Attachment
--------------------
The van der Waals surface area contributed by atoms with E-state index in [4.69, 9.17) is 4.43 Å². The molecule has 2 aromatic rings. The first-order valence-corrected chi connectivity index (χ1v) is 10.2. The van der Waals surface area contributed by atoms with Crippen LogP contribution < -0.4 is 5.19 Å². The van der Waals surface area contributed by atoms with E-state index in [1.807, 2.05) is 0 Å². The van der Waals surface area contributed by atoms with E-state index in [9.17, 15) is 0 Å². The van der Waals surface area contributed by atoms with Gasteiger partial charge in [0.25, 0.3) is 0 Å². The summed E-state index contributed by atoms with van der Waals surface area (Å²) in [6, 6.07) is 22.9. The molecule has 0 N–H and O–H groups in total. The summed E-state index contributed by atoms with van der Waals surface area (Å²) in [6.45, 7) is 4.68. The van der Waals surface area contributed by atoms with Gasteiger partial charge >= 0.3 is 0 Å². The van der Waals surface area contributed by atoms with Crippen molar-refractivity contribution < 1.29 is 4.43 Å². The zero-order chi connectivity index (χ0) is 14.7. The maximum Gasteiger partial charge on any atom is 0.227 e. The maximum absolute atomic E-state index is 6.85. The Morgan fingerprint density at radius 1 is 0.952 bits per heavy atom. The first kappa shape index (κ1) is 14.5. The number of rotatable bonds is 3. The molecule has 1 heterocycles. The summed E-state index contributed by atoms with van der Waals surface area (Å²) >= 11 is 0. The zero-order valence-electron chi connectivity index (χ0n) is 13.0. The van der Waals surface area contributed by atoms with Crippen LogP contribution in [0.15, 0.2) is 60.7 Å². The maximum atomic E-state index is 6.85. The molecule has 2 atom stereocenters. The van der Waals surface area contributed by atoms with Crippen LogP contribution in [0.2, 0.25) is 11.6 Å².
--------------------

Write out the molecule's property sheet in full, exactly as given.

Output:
The van der Waals surface area contributed by atoms with E-state index in [4.69, 9.17) is 4.43 Å². The molecule has 2 aromatic rings. The first-order valence-corrected chi connectivity index (χ1v) is 10.2. The van der Waals surface area contributed by atoms with Crippen LogP contribution < -0.4 is 5.19 Å². The van der Waals surface area contributed by atoms with E-state index in [1.807, 2.05) is 0 Å². The van der Waals surface area contributed by atoms with E-state index in [9.17, 15) is 0 Å². The van der Waals surface area contributed by atoms with Gasteiger partial charge in [0.25, 0.3) is 0 Å². The summed E-state index contributed by atoms with van der Waals surface area (Å²) in [6, 6.07) is 22.9. The molecule has 0 N–H and O–H groups in total. The summed E-state index contributed by atoms with van der Waals surface area (Å²) in [6.45, 7) is 4.68. The van der Waals surface area contributed by atoms with Gasteiger partial charge >= 0.3 is 0 Å². The van der Waals surface area contributed by atoms with Crippen molar-refractivity contribution < 1.29 is 4.43 Å². The zero-order chi connectivity index (χ0) is 14.7. The maximum Gasteiger partial charge on any atom is 0.227 e. The maximum absolute atomic E-state index is 6.85. The Morgan fingerprint density at radius 1 is 0.952 bits per heavy atom. The first kappa shape index (κ1) is 14.5. The number of rotatable bonds is 3. The molecule has 1 heterocycles. The summed E-state index contributed by atoms with van der Waals surface area (Å²) >= 11 is 0. The zero-order valence-electron chi connectivity index (χ0n) is 13.0. The van der Waals surface area contributed by atoms with Crippen LogP contribution in [0.15, 0.2) is 60.7 Å². The maximum atomic E-state index is 6.85. The molecule has 2 atom stereocenters. The van der Waals surface area contributed by atoms with Crippen LogP contribution in [0.2, 0.25) is 11.6 Å².